What do you do when you vacation at the beach? You swim. In the 95 degree heat. And the tarbally water. Or not.
Here's how our typical morning went down in Sea Grove:
me: Want to go to the beach?
(aside: I'm not sure where she picked up the habit, but lately L's "Yeth" and "Yeah" have been replaced by a quiet "Thur")
me: Ok. We have to change into our bathing suits.
L: Our bathing thuits?
L: And thwim diaper.
me: Yup. For you. Not for me.
L (grinning): Because you don't wear a thwim diaper!
Approximately 8.40a, now finally dressed
me: We've gotta do sunscreen.
L: Thun thcream?
L (pouting): I don't like it.
me: Me either, but if you don't wear it you'll end up looking like me.
(aside: I find this is a useful general purpose threat, whether for brushing teeth, eating broccoli, or wearing thun thcream. It'll probably generate years worth of therapy after I'm gone.)
Approximately 9.15a, now relatively screened and looking like vampires or other undead, we begin the wander down the quiet road, up a small hill past something that smells like bad standing water, across a busy road (here we wait for someone to stop for us, and when they do, L says "They wath nithe. They thopped" and I agree), along a short block and to the top of the steps leading down to the sand. This walk takes a normal person somewhere between 5 and 6 minutes. With L ambling along in her orange Crocs, it takes us somewhere close to 15. At the top of the steps we leave our Crocs/slippers, remark on the dog poop we saw one morning at this same spot, and slowly begin our climb down to the white sand.
Below us are the beach, the green waters of the Gulf, and several hundred men (and women? I never noted any women) dressed in long pants, long-sleeved shirts, and wearing rubber gloves, all walking along the edge of the water (in regular shoes), picking up tar balls when then find them, adding them to plastic bags they carry. There are also periodic shade awnings set up in the sand so these same people can recover from walking in the sun and 90+ degree heat in long pants, shirts and shoes. And we're here in our swim suits and Seattle-white skin. And we're paying to be here!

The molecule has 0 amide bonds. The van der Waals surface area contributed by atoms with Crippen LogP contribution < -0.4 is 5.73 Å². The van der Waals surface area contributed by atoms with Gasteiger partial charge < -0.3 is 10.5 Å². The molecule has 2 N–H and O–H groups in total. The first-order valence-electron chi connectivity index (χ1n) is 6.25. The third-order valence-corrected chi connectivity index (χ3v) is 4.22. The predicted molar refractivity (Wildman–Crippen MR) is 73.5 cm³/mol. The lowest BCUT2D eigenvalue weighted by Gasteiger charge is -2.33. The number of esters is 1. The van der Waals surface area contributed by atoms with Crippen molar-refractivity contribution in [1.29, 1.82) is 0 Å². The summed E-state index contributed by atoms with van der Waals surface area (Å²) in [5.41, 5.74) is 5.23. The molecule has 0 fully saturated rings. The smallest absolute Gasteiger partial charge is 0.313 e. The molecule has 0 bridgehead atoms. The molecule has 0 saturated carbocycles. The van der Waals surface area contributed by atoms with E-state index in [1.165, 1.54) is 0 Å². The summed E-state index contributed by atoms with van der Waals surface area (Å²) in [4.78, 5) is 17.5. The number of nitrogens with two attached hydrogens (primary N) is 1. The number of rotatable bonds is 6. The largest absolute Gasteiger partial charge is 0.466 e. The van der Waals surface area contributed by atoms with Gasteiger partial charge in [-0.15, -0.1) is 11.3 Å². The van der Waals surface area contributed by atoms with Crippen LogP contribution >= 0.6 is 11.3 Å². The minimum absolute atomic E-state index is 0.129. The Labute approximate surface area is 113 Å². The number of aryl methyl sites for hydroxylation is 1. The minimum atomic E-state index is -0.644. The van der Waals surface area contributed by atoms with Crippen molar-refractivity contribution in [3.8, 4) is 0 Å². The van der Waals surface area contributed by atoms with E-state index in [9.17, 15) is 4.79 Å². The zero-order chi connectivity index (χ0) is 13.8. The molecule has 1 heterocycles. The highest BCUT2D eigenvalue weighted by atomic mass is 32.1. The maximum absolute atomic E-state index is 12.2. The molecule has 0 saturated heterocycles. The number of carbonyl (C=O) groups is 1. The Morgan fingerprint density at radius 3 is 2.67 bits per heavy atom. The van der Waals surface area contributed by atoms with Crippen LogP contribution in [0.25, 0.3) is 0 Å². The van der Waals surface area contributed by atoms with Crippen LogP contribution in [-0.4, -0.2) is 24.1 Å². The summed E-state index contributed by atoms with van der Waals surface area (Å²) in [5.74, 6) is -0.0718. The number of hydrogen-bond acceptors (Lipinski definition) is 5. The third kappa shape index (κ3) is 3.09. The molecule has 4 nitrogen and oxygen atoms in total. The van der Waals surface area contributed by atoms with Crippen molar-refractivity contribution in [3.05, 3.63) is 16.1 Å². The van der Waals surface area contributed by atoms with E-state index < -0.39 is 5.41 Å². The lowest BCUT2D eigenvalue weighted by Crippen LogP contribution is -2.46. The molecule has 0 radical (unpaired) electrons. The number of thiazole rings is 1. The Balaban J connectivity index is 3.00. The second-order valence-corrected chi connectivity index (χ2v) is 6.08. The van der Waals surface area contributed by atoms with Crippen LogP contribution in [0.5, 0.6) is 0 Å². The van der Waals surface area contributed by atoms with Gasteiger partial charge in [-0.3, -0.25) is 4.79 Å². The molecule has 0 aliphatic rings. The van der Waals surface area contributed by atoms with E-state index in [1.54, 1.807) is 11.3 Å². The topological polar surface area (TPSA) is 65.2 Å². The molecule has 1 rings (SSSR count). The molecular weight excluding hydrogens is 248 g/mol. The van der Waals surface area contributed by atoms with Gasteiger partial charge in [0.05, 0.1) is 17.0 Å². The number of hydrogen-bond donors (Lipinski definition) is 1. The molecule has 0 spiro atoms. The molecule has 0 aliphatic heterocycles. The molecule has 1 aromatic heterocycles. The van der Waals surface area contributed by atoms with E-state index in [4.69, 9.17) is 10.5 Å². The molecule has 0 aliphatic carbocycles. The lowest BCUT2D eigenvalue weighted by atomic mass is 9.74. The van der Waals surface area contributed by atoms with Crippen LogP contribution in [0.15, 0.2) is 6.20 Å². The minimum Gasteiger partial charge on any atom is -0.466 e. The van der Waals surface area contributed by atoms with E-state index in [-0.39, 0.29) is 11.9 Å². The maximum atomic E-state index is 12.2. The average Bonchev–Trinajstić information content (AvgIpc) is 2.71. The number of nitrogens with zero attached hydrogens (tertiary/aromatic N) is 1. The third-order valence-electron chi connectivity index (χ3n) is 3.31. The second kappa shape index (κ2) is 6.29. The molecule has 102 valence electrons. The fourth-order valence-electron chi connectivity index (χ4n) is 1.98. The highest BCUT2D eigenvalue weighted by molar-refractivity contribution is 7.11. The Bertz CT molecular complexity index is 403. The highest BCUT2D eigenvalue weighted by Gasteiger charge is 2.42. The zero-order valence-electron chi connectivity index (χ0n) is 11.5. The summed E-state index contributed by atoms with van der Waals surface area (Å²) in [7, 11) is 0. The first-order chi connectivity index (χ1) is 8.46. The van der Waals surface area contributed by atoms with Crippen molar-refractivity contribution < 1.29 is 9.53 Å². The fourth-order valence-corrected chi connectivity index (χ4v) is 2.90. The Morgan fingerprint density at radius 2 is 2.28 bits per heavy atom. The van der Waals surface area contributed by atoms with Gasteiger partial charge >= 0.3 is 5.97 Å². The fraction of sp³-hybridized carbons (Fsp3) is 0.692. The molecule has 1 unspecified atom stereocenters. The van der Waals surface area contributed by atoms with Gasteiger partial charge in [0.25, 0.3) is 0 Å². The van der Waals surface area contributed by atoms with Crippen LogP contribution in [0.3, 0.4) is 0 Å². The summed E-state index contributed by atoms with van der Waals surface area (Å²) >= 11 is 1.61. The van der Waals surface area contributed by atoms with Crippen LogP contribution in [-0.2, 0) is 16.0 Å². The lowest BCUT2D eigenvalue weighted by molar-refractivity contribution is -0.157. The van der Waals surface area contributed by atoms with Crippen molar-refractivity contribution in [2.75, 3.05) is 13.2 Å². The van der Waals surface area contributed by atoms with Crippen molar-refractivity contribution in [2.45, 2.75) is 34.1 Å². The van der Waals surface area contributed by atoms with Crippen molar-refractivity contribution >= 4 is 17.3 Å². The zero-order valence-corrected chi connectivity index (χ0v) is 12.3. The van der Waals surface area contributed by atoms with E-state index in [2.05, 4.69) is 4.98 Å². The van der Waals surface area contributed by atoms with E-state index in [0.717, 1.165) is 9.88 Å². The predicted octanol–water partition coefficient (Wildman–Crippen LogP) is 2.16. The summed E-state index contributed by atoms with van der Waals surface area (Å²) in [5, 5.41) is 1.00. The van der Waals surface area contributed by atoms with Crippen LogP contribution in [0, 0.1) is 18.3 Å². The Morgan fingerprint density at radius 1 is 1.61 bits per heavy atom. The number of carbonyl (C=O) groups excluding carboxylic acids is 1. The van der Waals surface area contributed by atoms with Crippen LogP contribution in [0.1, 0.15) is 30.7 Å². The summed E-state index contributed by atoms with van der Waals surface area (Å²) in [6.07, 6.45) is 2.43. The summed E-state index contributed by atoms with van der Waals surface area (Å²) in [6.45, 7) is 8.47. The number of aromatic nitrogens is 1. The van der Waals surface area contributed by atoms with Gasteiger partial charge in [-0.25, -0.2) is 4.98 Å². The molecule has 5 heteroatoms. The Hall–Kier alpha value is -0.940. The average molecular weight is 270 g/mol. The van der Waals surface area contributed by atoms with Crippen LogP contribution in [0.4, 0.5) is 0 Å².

Once down on the sand, we make our way to the water where L stands in front of me, holding on to both my hands, while small waves push past us, splashing her to her chest and me to my calves. I lift her when bigger swells come in, and she laughs until she notices sea weed.
L (squirming): Theaweed! I don't like theaweed!!
me: What do you mean? There's no seaweed!
me (wondering where I got this kid): There's nothing wrong with it. And there's almost none!
L: Ith on my hand. Daddy!
(I take a tiny strand off her pudgy finger and let it drift away behind us. At one point I put a bit into my mouth, stunning her into a moment of silence.)
L: It good theaweed?
me (feeling the need to be honest): No, not really. Just salty. (pause) We used to play in seaweed when I was a kid. Dig in it, throw it at each other. This is nothing.
My "argument" does nothing, and eventually she'll tire of the salt water and be ready to get out. If she's in a good mood we splash for up to 10 or 15 minutes before she gets her fill. After which, on a good day, she plays in the sand for 10 minutes before announcing that she's done, she wants to go.
So, for approximately 30 minutes of walking, we get up to 30 minutes of beach time. More or less. But I don't mind. I've never been one to just hang out on the sand.
When we leave,we retreat to the pool next to our house where we spend anywhere from 10 minutes to over an hour, L holding onto my hands and jumping from the wall and going all the way under to come up with a wide-eyed smile of accomplishment, putting her "whole big face in!"
And I'm happy.